How the Nuggets are maximizing Aaron Gordon, Michael Porter Jr.

How the Nuggets are maximizing Aaron Gordon, Michael Porter Jr.

Early in the first quarter, Michael Porter Jr. once again finds himself stationed on the right wing. 

Jamal Murray flies off a Nikola Jokic screen at the free throw line. Porter Jr. misfires the pass to Murray, the ball practically falling at the feet of Clippers forward Marcus Morris. Morris pushes the ball and chaos ensues.

We get a failed chasedown block, then a recovery, rotation, and a block from Porter Jr. He rim-runs after the swat and Aaron Gordon, filling the same right wing that Porter Jr. did to kick off the action, fires a dart inside to get the 6-foot-10 forward a dunk.

There’s something fitting about the exchange, an entertaining blip in the middle of a 101-94 victory. The play begins with Porter Jr. operating as an initiator, and it fails miserably. It ends with Gordon piecing things together; not just filling the slot, but sliding an extra couple of steps to create a wider passing window so Porter Jr. could cap things off. 

This is what the Nuggets want out of Porter Jr: multiple efforts on defense and efficient bucket-getting on the other end. The transition sequence is a basic view of what the Nuggets want out of Gordon: fill the space created from the gravity of their top two, and help branch things together when necessary. 


Sometimes the box score does tell the story. Porter Jr. is fresh off a March where he averaged 20.3 points while shooting 63.6% from two and 53.2% from three. The free throw shooting lagged behind (67.7% on 2.2 attempts), but he was still able to log an absurd 70.8 True Shooting percentage. Just look at this freaking shot chart from March, per InStat.

Insane, right? Here’s the shot chart on the “contested” shots he took.

There isn’t much difference. And that is terrifying.

The appeal -- and fear -- of Porter Jr. is that he’s in complete control of his success rate. There might be six or seven players on the planet who have the quickness and the length to slide with him and affect his shot. A player with his size shouldn’t be able to handle the way that he does; he surely shouldn’t also have a feathery soft touch and a sky-high release point. 

The inherent difficulties of defending Porter Jr.’s shot is the work he puts in before it. He’s an opportunistic mover, able to capitalize against occupied defenses:

In other instances, he’s able to create the window with his prowess. Turning a hammer screen into a cutting opportunity is a stroke of genius:

There’s been more growth defensively. Part of that is being able to play the 4 more often. He’s found himself navigating on-ball screens a little less, and he’s improved his off-ball feel. The help rotations are a little more crisp, a little more often.

Denver’s defense has still been better with Porter Jr. off the floor — replacing him with the know-how of Paul Millsap or JaMychal Green will do that — but it’s encouraging that the defense with Porter Jr. has been trending positively over the past couple of months.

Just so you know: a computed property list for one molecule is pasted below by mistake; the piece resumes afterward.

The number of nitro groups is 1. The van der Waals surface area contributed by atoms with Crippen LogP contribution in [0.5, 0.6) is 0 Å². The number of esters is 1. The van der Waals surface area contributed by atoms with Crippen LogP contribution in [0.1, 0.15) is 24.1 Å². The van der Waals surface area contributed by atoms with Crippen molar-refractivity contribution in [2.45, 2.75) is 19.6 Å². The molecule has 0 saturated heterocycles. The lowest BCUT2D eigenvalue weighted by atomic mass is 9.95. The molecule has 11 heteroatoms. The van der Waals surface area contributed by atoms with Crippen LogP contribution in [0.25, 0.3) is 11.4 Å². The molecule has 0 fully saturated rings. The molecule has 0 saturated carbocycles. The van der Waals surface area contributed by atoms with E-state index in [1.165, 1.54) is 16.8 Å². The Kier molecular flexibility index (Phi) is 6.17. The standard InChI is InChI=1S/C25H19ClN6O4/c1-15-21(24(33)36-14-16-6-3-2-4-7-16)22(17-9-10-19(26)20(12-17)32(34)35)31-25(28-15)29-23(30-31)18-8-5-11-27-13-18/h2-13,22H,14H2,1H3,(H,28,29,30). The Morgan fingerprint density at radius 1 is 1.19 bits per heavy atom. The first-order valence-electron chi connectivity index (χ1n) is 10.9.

Speaking of the defense, Gordon has already slotted into the “big-wing-defender” role. In his three-game stint with the Nuggets, Gordon has already spent time defending Ben Simmons and Kawhi Leonard. He also spent a healthy amount of time on John Collins in his debut game versus the Atlanta Hawks.

He’s strong enough to not be completely dislodged by the Kawhis of the world. That sounds like a backhanded compliment of sorts, but it’s darn near impossible to stop superstars with that blend of strength and fluidity. Making things tough is generally a job well done.

There’s also intrigue in Gordon’s ability to toggle through multiple assignments in a small amount of time.

Offensively, Gordon is getting in where he can fit in. Like Porter Jr., he’s rarely the option that kickstarts the action, at least in the half-court. His primary job is to find openings off the ball. The early returns are promising.

That’s some subtle goodness from Gordon. He reads how the Los Angeles Clippers defend the 1-5 pick-and-roll. A peel switch from Reggie Jackson puts him on the hip of Jokic. Murray floats around the dunker spot, then jets to the left corner as Ivica Zubac comes to double Jokic. Kawhi picks up Murray, and Gordon capitalizes with a timely cut.

It’ll be interesting to track Gordon’s pick-and-roll usage. He’s already run a few with Jokic. More intriguing, he’s been the screener for Jokic in ball-screen situations. If we’re making the Jerami Grant comparison, Gordon should provide more juice as a vertical spacer.

We’re working with a small sample right now, but the Nuggets haven’t lost since acquiring Gordon. The 3-0 record is nice; the plus-28.7 net rating in the 77 minutes that Gordon and Porter Jr. have shared together is an even bigger positive.

We know what Jokic provides. If he isn’t the MVP frontrunner for you, he’s at least in the top three because of his blend of three-level scoring and unreal playmaking. We know what Murray provides, a pull-up dynamo who can wreck teams for halves at a time when he gets rolling. 

The Gordon-Porter Jr. tandem must complement those two for Denver to get to where they want to go. If the early returns are any indication, they may be well on their way.

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